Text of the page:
Washington DC: Will Trinity take home the all-new trophy this Sunday?


 

WASHINGTON DC SLS TAG RUGBY 7s: On Memorial Day Weekend back in 2001 jets thundered above the scenic Gravelly Point Park across the Potomac River in Washington DC. Simultaneously shouts and cheers rose from below as the Washington DC  Sri Lankan Schools Tag Rugby 7s kicked off in style.
 

From 6 teams to 17

 
From six teams in 2001, the scoreboard in 2012 reads 17 teams and two playing fields with spectators flying in from all over the USA, Canada and even the UK.  It’s a serious business.  The professionalism is evident in the way Umanga, Lasantha and Cheruka narrate the story; the organisation apparent in the effective import of a carnival atmosphere featuring papare, family crowds and food stalls.

It all began when Lasantha Dahanaike (Daha, STC) , Umanga Abeysekera, STC, Dilshan (Dillo, Trinity) and Dasarath Kiridena (Kiri, Trinity) came up with an idea in one of their apartments in Washington.  “Don’t ask me who said it first cos I don’t remember” says Umanga.  “We just felt that the LA Tournament was good but it would be great to have an event right here. So … yeah there it was”.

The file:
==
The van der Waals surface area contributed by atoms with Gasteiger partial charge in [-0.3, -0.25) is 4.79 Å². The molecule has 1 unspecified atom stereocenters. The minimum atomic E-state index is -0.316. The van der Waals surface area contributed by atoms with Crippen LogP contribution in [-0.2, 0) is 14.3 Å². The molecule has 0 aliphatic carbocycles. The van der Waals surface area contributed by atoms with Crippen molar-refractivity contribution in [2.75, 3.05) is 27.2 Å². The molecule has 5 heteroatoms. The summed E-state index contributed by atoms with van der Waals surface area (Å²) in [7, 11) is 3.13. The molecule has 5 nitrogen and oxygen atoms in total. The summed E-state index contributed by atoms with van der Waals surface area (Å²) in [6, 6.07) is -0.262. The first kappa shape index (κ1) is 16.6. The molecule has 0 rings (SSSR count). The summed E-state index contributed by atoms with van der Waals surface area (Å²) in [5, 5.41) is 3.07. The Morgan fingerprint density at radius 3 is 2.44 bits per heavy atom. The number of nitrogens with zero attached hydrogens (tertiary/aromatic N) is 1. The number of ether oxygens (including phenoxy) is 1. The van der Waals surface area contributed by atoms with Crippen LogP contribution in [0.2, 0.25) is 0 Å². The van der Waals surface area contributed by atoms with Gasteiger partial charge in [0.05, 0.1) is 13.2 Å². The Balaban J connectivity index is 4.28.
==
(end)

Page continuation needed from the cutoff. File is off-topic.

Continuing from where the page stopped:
“The response was tremendous from the community and we just knew that we would continue. So year after year it became pretty clear that this was gonna be a tradition in North America for us Sri Lankan School rugby players and also for the families and friends.”

STC and Trinity Old Boys take it in turns to organise the Washington DC SLS Tag Rugby 7s and this year it is Trinity who is doing the honours.

An Amazing Combo

 
What’s outstanding about the Washington DC SLS Rugby 7s is the diversity in the players and teams.

It’s 17 teams including STC, Trinity, Isipathana Royal, Darmaraja, St. Peters and others.

Further, the players boasted celebrity stars such as Shah Dole of Trinity and Sudesh Abeysinghe of Isipathana cheek by jowl with players who learnt to play rugby over in the USA just for this event.

“15 year-olds to 50! You will find different generations on one team from one alma mater and that is a great tradition” says Umanga.

I was somehow impressed by the feeling of sportsmanship among these guys and the community they shared; no posing, no pretence.  However far they may be from their island home, some will wear black wrist-bands in memory of 28 year old Wasim Thajudeen’s  tragic death on May 17 in Sri Lanka.

Both Cup and Plate trophies are coveted this year so it’s continuous action on two playing fields followed by the After-Party which is called the Social. That’s a severe understatement for the scale of the party that follows; but the DC boys are pretty chilled-out.

Wishing the organisers, the 17 teams and spectators an amazing experience of tradition, friendship and rugby this Sunday 27 May ! Let the papare begin !!!!


 Photo Credits: Featured Image by Papare.com

 


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